The Thesis Whisperer always manages to articulate what most of us are thinking.
Visiting my Osteopath recently to discuss my sore neck and shoulder muscles I found myself saying ‘If any one asked me whether or not it was a good idea to do a PhD I would probably tell them that as long as they didn’t mind losing their figure, their health, and their marbles then to go ahead!”
I have worked in various careers over the years and I have to say the last decade in academia has been by far the most stressful, especially as I have combined this with raising a family. Now teens my children do not recall a time when I was NOT a student or a researcher. And I have gained weight, become unfit and have recurring and chronic health problems (though luckily treatable) as a result of the intense periods I spent hunched over my keyboard.
Whilst I fully accept that this is largely due to my own lack of organisation or self-motivation (yes I should take more exercise, drink less alcohol, take more regular breaks, meditate and have fewer late nights and more early mornings), I do feel that much of what I suffer is as a consequence of the work ethos academia generates.
It seems like unless you are shrouded in angst and stressing over the next deadline, you are not really ‘getting’ the full PhD experience. It s something that MUST be suffered through!
But by far the biggest hurdle of all is the lack of any ‘real’ understanding from anyone outside of the field. Unless you have been through it, or are living it, or are working in Academia, there is no way of expressing that it does not work like a normal job! You cannot quantify ‘thinking time’ for example. TW wrote “but that doesn’t mean I have been doing nothing. Oh no – for that is not the academic way. Between bingeing on TV sci-fi series, catching up on all those Antiques Roadshow episodes on my TiVo (yes, I am an old person now), having meals with friends and general slacking off I have been getting through my to do list and landing some of my bigger planes.” struck a chord with me – there is NO SUCH THING AS TIME OFF IN ACADEMIA. You cannot escape your own brain, your own thoughts, or the notion that you have to plan ahead … the only way to take time off is to leave the profession and do something else. Academia is a 24/7 job, that real life interferes with. It is the most incompatible job for family routine, it is also the BEST job to have with kids because it is flexible (apart from deadlines) and as long as your kids are flexible too then it can be rewarding. But because you sit and apparently ‘do nothing’ for long periods it is considered ‘easy’ … not by all but by some. And it is this constant struggle to get people to understand this that is frustrating. TW “Sometimes I think that doing a PhD turned on the ideas engine in my brain so that, even when I am on holiday, I never really stop thinking about my research.” – yup that just about summarises it for me too.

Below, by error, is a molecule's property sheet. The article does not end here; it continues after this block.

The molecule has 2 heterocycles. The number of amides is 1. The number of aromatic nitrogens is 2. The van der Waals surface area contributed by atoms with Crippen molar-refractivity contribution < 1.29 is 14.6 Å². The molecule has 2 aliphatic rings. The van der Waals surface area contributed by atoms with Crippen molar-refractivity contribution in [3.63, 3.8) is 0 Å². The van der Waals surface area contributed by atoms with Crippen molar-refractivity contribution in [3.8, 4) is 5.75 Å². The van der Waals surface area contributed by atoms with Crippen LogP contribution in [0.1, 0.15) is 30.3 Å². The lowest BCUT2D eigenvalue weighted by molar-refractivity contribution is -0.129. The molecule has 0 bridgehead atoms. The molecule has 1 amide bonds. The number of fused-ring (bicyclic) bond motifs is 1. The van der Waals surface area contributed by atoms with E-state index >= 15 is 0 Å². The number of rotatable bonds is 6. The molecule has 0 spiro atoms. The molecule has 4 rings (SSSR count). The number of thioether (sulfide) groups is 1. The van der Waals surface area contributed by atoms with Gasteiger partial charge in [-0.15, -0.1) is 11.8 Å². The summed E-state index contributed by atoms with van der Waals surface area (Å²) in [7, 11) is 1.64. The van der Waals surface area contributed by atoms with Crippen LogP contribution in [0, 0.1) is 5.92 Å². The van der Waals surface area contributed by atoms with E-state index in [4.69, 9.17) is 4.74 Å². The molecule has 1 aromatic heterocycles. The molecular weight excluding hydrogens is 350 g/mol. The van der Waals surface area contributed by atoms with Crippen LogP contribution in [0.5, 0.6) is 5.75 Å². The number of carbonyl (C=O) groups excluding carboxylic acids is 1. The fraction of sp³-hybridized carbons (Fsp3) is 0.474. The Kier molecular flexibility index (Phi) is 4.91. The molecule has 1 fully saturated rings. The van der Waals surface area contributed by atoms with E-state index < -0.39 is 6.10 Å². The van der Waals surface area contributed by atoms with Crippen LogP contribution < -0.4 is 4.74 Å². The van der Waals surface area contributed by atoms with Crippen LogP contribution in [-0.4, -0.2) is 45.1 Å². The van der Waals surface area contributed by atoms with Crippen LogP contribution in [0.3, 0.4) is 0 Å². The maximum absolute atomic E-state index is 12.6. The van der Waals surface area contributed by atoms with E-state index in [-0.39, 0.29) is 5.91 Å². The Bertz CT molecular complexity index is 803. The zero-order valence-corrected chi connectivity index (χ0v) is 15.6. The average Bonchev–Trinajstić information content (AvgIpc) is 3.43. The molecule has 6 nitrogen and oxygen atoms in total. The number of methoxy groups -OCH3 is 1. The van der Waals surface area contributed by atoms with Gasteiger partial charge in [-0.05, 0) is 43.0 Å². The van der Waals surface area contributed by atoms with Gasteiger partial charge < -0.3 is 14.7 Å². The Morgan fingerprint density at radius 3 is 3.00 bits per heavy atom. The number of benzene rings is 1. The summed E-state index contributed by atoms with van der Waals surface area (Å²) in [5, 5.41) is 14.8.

Recently a Forbes article claimed that being an academic was the least stressful job of 2013. However, a storm of protest on social media forced the author to add an addendum acknowledging that this probably wasn’t the case. In fact academics work a a lot and that work tends to intensify in the so called ‘down time’: January here in Australia and July in the North of the world. Freed somewhat from the distraction of emails and the responsibility of caring for students, us academics inevitably find ourselves facing the deep endof the ‘to do’ list.
My January experience is a bit different this year because I’m more than half way through a 6 week break between jobs. I left RMIT on the 12th of December and I’m not due to start at ANU until the 30th of January. I have no classes to prepare and no…
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